Place:Lancaster, Worcester, Massachusetts, United States


Alt namesLancaster Centersource: USGS, GNIS Digital Gazetteer (1994) GNIS25003718
Lancaster Centresource: USGS, GNIS Digital Gazetteer (1994) GNIS25003718
Nashawaysource: USGS, GNIS Digital Gazetteer (1994) GNIS25003718
Coordinates42.45°N 71.667°W
Located inWorcester, Massachusetts, United States
Contained Places
Old Settlers Burial Yard
source: Getty Thesaurus of Geographic Names
source: Family History Library Catalog

the text in this section is copied from an article in Wikipedia

Lancaster is a town in Worcester County, Massachusetts, in the United States. Incorporated in 1653, Lancaster is the oldest town in Worcester County. As of the 2020 census, the town population was 8,441.


the text in this section is copied from an article in Wikipedia

In 1643 Lancaster was first settled as "Nashaway" (named after the local Nashaway Native American tribe) by a group of colonists known as the Nashaway Company who may have initially been interested in iron deposits in the area. Several of the company were blacksmiths or gunsmiths, including, Herman Garrett, and as early as 1653 a settler, George Adams, was whipped for selling guns and alcohol to the Indians in the area. The town was officially incorporated and renamed "Lancaster on the Nashua" in 1653. Prominent Massachusetts military leader Simon Willard served as an advisor to the company and eventually settled in Lancaster for a period, and provided guns to the local tribe by order of the Massachusetts General Court.

Supporters of Lancaster's founder, John Prescott, born in 1604 (great grandfather of Bunker Hill leader William Prescott), wished to name the new settlement Prescott, but the Massachusetts General Court considered such a request from a common freeman presumptuous, given that at that time, not even a governor had held the honor of naming a town after himself. Instead, they decided to use Lancaster, the name of Prescott's home town in England.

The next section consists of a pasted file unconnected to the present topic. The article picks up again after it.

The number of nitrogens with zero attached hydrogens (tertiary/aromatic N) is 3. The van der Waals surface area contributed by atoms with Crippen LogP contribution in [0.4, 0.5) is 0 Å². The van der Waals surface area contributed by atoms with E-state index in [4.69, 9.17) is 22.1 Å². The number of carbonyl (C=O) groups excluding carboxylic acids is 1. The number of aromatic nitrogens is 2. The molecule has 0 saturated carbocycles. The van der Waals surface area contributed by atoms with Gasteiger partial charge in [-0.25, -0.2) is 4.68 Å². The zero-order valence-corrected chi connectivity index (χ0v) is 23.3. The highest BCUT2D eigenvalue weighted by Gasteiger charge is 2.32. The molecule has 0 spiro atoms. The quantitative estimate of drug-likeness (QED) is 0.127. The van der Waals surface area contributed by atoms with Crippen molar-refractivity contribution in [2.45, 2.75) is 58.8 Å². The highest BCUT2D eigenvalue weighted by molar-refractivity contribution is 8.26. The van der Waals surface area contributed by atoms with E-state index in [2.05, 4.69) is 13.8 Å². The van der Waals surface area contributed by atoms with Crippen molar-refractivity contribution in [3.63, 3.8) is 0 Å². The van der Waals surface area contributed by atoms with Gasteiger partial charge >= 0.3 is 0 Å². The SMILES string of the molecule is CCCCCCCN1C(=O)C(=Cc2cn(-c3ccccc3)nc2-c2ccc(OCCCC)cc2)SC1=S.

Until it was cut down in 1989 due to safety concerns, Lancaster boasted the largest oak tree in the state, called the Beaman Oak, named after settler Gamaliel Beaman (1623–1677).

Lancaster boasts being the official "mothertown" to all of Eastern central Massachusetts. Towns such as Harvard, Bolton, Leominster, Clinton, Berlin, Sterling, and part of West Boylston were all formed from territory of the original boundaries of Lancaster.

Lancaster was the site of the Mary Rowlandson (–1711) attack (Lancaster raid) in February 1676 (1675 old style calendar). During Metacom's War, which was fought partially in Lancaster, a group of Native Americans pillaged the entire town of Lancaster. Their last stop was Mary Rowlandson's house. Coming to the defense of the house was Rowlandson's brother-in-law, who was immediately shot and killed by the attacking Native Americans. The Native Americans then set fire to the house, forcing Rowlandson to exit the burning building. Upon crossing the doorstep, Rowlandson saw a scene full of carnage. The majority of her household was slaughtered, with the exception of her husband, Joseph Rowlandson Sr., who was not on the premises, their son, also called Joseph, their two daughters, Mary and Sarah, and herself. Mary, her son, and her two daughters were captured by the Native Americans and forced to join their travels across New England. The Native Americans non-fatally shot Mary Rowlandson in her side, but her youngest daughter, Sarah, sustained an injury during the attack that would later bring about her death. After her release from captivity, Rowlandson wrote a book called A Narrative of the Captivity and Restoration of Mrs. Mary Rowlandson. The book is widely considered one of the greatest examples of a captivity narrative. In 2000, Lancaster Elementary School changed its name to Mary Rowlandson Elementary School.

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